10. Take advantage of the Portuguese personal deductions. By using your fiscal number when making certain purchases you can reduce your annual IRS tax bill e.g. €250 per taxpayer for general family expenses, €1,000 on health expenses etc

Buying a property in Portugal seminar

By Mark Quinn - Topics: Portugal, Property in Portugal, Tax in Portugal
This article is published on: 18th July 2022

18.07.22

Are you thinking about buying a property in Portugal?

Do you have questions about tax, currency, mortgages, the visa options available or financial planning in Portugal?

Join us on Thursday 28th July at 6pm for this live and free event to learn about everything involved in buying a property in Portugal and talk direct to our panel of experts.

Mark Quinn, our Portugal office Manager will be joining the esteemed panel including:

Buying a property in Portugal?

Portuguese capital gains tax – changes from Budget 2022

By Mark Quinn - Topics: Captial Gains, Portugal, Tax in Portugal
This article is published on: 27th June 2022

27.06.22

If shares, investments or Portuguese property were acquired before January 1989 there is no capital gains tax on sale for Portuguese tax residents. In any other instances, capital gains tax is applied at 28% to any profits made.

Indexation relief is also available if they were held for more than 2 years and is applied on a sliding scale.

For example, if you decided to surrender a UK Stocks & Shares ISA or share portfolio, the gain made on sale would be taxed at 28% in Portugal. If no gain has been made, there is no tax to pay. There is no exemption for NHRs.

However, the Portuguese Budget for 2022 which was approved on 27 May 2022 introduces a change with effect from 1st January 2023 regarding the taxation of ‘short-term capital gains’ i.e. gains realised on assets that have been held for less than 365 days.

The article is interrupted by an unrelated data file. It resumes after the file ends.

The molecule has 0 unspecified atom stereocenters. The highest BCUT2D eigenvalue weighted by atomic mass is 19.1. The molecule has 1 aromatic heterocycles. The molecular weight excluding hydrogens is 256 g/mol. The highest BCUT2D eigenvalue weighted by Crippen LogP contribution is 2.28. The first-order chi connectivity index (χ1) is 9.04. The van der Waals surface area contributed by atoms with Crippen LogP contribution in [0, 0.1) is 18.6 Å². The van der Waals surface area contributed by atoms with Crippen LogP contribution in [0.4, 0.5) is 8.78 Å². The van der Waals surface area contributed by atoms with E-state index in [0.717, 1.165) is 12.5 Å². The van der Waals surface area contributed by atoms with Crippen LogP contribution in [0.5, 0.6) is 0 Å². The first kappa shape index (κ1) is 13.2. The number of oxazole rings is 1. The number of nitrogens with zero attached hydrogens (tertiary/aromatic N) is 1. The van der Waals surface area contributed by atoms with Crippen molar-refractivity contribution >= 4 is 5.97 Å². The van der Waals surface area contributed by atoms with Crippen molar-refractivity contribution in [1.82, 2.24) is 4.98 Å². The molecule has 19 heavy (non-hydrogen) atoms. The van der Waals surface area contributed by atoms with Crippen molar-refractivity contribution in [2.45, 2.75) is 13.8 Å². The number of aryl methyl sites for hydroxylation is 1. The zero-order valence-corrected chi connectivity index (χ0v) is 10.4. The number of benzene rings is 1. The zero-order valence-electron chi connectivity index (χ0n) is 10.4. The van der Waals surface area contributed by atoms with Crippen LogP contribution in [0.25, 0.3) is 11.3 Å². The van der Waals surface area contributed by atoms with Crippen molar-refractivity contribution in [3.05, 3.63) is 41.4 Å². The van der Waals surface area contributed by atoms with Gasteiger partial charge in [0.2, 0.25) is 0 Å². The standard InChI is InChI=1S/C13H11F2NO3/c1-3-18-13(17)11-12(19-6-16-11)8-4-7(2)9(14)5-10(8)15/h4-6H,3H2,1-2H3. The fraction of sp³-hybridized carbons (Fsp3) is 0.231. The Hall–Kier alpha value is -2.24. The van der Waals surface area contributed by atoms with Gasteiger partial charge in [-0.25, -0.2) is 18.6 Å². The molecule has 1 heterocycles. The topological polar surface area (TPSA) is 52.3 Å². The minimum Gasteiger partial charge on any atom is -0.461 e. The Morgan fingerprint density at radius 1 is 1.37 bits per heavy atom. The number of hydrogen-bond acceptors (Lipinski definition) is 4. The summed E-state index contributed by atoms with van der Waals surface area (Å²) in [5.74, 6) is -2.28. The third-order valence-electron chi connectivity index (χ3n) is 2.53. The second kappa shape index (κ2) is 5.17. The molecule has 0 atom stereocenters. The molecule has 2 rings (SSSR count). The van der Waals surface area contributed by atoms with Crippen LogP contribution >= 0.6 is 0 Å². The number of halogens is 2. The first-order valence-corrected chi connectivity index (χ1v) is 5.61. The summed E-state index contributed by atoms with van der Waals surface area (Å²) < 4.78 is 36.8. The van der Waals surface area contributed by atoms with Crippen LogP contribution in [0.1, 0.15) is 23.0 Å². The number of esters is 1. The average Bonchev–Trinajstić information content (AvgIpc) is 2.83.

For investors whose taxable income (including the short-term realised gain) is €75,009 or more, the taxation will be increased from the flat rate of 28% (or 35% for investments held in blacklisted jurisdictions) to progressive rates, which can be as high as 48% (or even 53% if your total income exceeds €250,000.)

Investors can mitigate ongoing capital gains tax on their investments by using one of several “tax wrappers” available to Portuguese tax residents. Each wrapper will differ in terms of its features and benefits and the most appropriate structure will be different for each individual.

However, the purpose of such tax wrappers is to essentially act as a ‘trap’ on any gains. This means that you can be in control of the timing of any taxable events and potentially create a much lower overall tax figure. Equally important is that the underlying fund manager is not constrained in any investment decisions by punitive tax charges that could apply to short-term transactions.

Please talk to us to assess the different range of investment options and wrappers, and what the most appropriate may be for you and your family.

Investment Property in Portugal

By Mark Quinn - Topics: Investment property, investments in Portugal, Portugal, Tax in Portugal
This article is published on: 21st June 2022

21.06.22

I’m often asked for my opinion on property as an investment, either in Portugal or elsewhere and I must admit it doesn’t tick many boxes as an investment.

For example, it is generally subject to income tax, capital gains tax and succession tax, as well as ongoing local rates. It cannot be converted into cash quickly or easily (illiquid) and it is expensive and time-consuming to maintain. It can also come with administrative issues such as unruly tenants, rental void periods and due to its static nature, it is difficult to plan around.